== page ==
Anti-Steve: The Week in Review (2/27)

SMU undergraduate Nicole Hartman (right) explains her simulation of low-energy neutrinos scattering to Prof. Fred Olness, Chair of the SMU Department of Physics. Photo taken at SMU Research Day, 2015.

SMU undergraduate Nicole Hartman (right) explains her simulation of low-energy neutrinos scattering to Prof. Fred Olness, Chair of the SMU Department of Physics. Photo taken at SMU Research Day, 2015.

The past week was a busy one: judging at the Dallas Regional Science and Engineering Fair (DRSEF), the Dallas “Icepocalypse” that shut down SMU for 1.5 days and led to a ridiculous amount of work getting done, meetings with my students about their “Grand Challenge Physics Problem,” SMU Research Day, ATLAS research, and hardware research and development for low-background experiments.

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Anti-Steve: The Week in Review (2/20)

The infant checklist for the electrostatic shield prototype run (see below). Just one small part of this exciting week.

The infant checklist for the electrostatic shield prototype run (see below). Just one small part of this exciting week.

I thought it might be nice to use this blog to . . . you know . . . actually blog. “Blog” is derived from “Web Log,” a journal or log kept by a person but broadcast publicly on the web. So in this week’s inaugural “Anti-Steve” [1], here are some things that happened this week that I found interesting or notable in my own life.

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Several Studies Suggest – Weasel Phrases and Logical Fallacies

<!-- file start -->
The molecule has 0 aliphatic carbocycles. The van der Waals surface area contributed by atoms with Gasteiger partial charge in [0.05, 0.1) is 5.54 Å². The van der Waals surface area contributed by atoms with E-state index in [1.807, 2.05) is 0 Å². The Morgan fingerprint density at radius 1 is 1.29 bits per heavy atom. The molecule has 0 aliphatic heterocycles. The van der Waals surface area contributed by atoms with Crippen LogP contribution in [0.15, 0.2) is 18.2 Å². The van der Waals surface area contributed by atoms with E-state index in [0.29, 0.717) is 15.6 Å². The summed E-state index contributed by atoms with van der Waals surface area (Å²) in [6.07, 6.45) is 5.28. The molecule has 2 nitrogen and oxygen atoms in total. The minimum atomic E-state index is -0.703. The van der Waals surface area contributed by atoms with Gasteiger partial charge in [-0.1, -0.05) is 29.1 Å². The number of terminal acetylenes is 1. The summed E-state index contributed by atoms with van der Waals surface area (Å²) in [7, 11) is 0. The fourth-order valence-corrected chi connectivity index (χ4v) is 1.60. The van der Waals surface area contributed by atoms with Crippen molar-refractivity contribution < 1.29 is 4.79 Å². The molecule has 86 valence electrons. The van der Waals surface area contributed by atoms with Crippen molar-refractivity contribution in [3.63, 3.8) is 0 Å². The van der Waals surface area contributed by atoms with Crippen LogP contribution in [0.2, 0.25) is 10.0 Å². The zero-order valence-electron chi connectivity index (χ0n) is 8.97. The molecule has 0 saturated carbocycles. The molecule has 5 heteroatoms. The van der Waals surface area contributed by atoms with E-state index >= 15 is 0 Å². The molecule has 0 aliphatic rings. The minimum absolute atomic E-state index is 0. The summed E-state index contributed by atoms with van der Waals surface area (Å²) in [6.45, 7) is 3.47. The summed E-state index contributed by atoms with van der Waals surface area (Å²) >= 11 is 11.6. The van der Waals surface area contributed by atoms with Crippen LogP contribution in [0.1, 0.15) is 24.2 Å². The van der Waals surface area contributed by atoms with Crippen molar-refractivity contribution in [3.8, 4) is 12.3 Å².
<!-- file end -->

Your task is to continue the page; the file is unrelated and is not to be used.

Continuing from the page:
Weasels mythologically suck eggs; weasel words are so-called because they suck the meaning out of words near them in an argument. Let's explore NPR's recent medical blog post on acupuncture and allergic rhinitis and understand some weasel phrases and logical fallacies that make for poor science journalism. Photo from Ref. 7.

Weasels mythologically suck the eggs of fowl; “weasel words” are so-called because they suck the meaning out of words near them in an argument. Let’s explore NPR’s recent medical blog post on acupuncture and allergic rhinitis and understand some weasel phrases and logical fallacies that make for poor science journalism. Photo from Ref. 7.

“Some scientists say…” “Several studies have shown…” These are weasel phrases indicative of poor science journalism, especially if the studies are not linked to, or referenced in, the story. No journalistic body is immune to this fallacy, including NPR. In a recent story about acupuncture and allergies on their blog, NPR committed a few of the classic logical fallacies of science journalism. Let’s have a look.

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Zicam – revisited

Zicam sells its product using the methods of fake medicine. So, let's revisit by how much they are overcharging for zinc, their core ingredient. Photo from Ref. 2.

Zicam sells its product using the methods of fake medicine. So, let’s revisit by how much they are overcharging for zinc, their core ingredient. Photo from Ref. 2.

One of my most popular posts in the last few years was a critical, scientific look at Zicam. I wanted to revisit a few things in this short update to the article, and based on information gathered by a commenter revisit the question: by how much is Zicam overcharging for zinc?

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